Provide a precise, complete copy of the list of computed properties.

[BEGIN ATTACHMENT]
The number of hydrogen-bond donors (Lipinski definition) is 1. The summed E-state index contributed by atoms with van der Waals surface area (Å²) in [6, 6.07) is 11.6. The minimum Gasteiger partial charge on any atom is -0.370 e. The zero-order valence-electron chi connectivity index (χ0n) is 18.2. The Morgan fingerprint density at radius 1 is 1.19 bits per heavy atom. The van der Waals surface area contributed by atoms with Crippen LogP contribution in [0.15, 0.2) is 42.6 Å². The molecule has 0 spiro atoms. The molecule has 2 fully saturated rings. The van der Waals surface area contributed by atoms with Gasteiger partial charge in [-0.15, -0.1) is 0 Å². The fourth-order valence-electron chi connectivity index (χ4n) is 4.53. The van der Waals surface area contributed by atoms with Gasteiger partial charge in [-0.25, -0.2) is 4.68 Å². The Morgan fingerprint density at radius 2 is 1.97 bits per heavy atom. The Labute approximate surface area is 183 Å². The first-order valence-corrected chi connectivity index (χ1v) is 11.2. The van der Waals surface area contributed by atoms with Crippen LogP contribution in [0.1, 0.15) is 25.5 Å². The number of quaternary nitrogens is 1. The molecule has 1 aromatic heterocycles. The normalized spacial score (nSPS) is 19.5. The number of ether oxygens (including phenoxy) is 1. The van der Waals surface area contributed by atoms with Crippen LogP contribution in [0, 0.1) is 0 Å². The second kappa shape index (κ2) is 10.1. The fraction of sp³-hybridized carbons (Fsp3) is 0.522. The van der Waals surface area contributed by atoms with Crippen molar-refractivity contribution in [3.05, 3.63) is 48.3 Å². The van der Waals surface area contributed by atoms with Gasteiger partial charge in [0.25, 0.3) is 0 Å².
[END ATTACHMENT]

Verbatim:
The number of hydrogen-bond donors (Lipinski definition) is 1. The summed E-state index contributed by atoms with van der Waals surface area (Å²) in [6, 6.07) is 11.6. The minimum Gasteiger partial charge on any atom is -0.370 e. The zero-order valence-electron chi connectivity index (χ0n) is 18.2. The Morgan fingerprint density at radius 1 is 1.19 bits per heavy atom. The van der Waals surface area contributed by atoms with Crippen LogP contribution in [0.15, 0.2) is 42.6 Å². The molecule has 0 spiro atoms. The molecule has 2 fully saturated rings. The van der Waals surface area contributed by atoms with Gasteiger partial charge in [-0.15, -0.1) is 0 Å². The fourth-order valence-electron chi connectivity index (χ4n) is 4.53. The van der Waals surface area contributed by atoms with Gasteiger partial charge in [-0.25, -0.2) is 4.68 Å². The Morgan fingerprint density at radius 2 is 1.97 bits per heavy atom. The Labute approximate surface area is 183 Å². The first-order valence-corrected chi connectivity index (χ1v) is 11.2. The van der Waals surface area contributed by atoms with Crippen LogP contribution in [0.1, 0.15) is 25.5 Å². The number of quaternary nitrogens is 1. The molecule has 1 aromatic heterocycles. The normalized spacial score (nSPS) is 19.5. The number of ether oxygens (including phenoxy) is 1. The van der Waals surface area contributed by atoms with Crippen LogP contribution in [0, 0.1) is 0 Å². The second kappa shape index (κ2) is 10.1. The fraction of sp³-hybridized carbons (Fsp3) is 0.522. The van der Waals surface area contributed by atoms with Crippen molar-refractivity contribution in [3.05, 3.63) is 48.3 Å². The van der Waals surface area contributed by atoms with Gasteiger partial charge in [0.25, 0.3) is 0 Å².